Lego Diagonal Connection Points (Top Down View)

The following table shows each of the possible connections (by color) and their dimensions. The first value in each box is the stud center to stud center measurement, while the value in parenthesis (the “Real” value) is the distance in bricks.

Length (Real) Width (Real) Hypotenuse (Real)
3 (4) 4 (5) 5 (6)
5 (6) 12 (13) 13 (14)
7 (8) 24 (25) 25 (26)
8 (9) 15 (16) 16 (17)
9 (10) 40 (41) 41 (42)
12 (13) 35 (36) 36 (37)
20 (21) 21 (22) 28 (29)
28 (29) 45 (46) 53 (54)

LUG Showcase Details

I was trolling and came across this gem our friend Hinkle posted.  I figured that I would repost it here for posterity.


The LEGO® User Group Showcase (which will be referred to as the LUG showcase from this point on) will be a small picture frame (W= 20”, D= 15”, and H=23”) inside LEGO® Brand Retail (LBR) stores that will be made available to LEGO® Users Groups (LUGs) as a display space. Each LUG with a relevant LBR store near them will have the opportunity to participate in this program.

The LUG Showcase will be a place where members of a local LUG will be able to utilize the small picture frame in their local LBR store in order to display their creations for the general public. The LUG Showcase will also give the LUG an opportunity to create awareness of their group. Each Showcase will have two removable panels to tell viewers what they’re looking at and who made it.


Rules for Content of the display:

Overall your display should be:

* Child Safe: Displays should exemplify LEGO® Values especially in accordance with keeping material appropriate for young children.
* Adequately fill the display space: The model you create should have the display space in mind and not look too small or too large for the case.

There are a few things the LEGO® Group will ask you to NOT USE as subject matter for your display:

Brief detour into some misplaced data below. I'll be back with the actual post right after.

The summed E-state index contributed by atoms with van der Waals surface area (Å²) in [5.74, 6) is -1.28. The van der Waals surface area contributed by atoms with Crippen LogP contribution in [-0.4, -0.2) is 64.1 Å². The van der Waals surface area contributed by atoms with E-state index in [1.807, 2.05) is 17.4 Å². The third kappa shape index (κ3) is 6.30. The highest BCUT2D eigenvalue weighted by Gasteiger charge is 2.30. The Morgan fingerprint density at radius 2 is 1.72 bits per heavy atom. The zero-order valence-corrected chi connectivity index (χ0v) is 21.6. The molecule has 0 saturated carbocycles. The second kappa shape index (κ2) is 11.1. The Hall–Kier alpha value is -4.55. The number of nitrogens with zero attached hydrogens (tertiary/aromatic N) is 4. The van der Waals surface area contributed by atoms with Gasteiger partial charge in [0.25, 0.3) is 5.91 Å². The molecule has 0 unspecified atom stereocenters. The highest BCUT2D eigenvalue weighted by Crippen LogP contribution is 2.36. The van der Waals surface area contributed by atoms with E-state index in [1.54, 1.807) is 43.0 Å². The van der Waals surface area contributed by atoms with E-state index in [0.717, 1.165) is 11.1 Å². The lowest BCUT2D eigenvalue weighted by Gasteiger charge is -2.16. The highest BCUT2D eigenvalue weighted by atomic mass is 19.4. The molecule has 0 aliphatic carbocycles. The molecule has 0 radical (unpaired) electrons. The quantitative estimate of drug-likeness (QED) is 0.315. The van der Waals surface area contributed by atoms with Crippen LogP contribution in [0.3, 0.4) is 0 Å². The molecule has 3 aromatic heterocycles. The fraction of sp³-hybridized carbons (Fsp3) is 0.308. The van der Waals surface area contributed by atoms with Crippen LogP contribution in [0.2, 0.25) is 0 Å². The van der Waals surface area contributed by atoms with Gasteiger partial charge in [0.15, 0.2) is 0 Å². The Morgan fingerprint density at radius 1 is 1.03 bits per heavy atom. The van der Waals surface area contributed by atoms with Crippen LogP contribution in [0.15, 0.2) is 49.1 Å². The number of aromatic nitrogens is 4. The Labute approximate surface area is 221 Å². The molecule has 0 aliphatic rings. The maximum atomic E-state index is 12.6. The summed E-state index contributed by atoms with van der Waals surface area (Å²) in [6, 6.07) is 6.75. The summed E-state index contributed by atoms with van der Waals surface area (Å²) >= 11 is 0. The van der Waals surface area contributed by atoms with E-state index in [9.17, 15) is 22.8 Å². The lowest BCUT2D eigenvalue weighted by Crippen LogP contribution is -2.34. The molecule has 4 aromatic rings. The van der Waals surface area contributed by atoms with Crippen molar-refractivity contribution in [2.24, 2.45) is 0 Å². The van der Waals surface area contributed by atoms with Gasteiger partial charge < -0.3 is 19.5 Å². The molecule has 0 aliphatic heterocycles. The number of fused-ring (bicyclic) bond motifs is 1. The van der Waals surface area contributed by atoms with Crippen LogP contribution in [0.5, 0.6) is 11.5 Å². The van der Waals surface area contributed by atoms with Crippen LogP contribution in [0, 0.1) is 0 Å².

* Competing Licenses
* Old licenses that are now unattainable
* Alcohol based humor or displays
* Sexual based humor or displays
* Drug based humor or displays
* Realistic weapons (life size, built out of bricks)
* Customized elements
* All material is also subject to manager discretion. LUGs should feel free to ask managers ahead of time if they think the subject matter they want to use is questionable.


When installing a window:

Call Ahead – Each club needs to coordinate ahead of time who will be putting in a new display and who will be removing the current display. The club will then need to coordinate with the store manager the best time for them to come in and swap the displays.

Installer must organize their time with LUG Contact/Store Manger before hand to set up time with the manager to install. If there was no previous contact the installer runs the risk of coming at a time when the store is too busy and they will not be allowed to install the window at that time. Each club will be in charge of organizing the order in which they will prepare material for the LUG Showcase and each installer will be responsible for setting up their install/removal with the manager. The LUGs will be provided with the proper store contact information in order to facilitate this.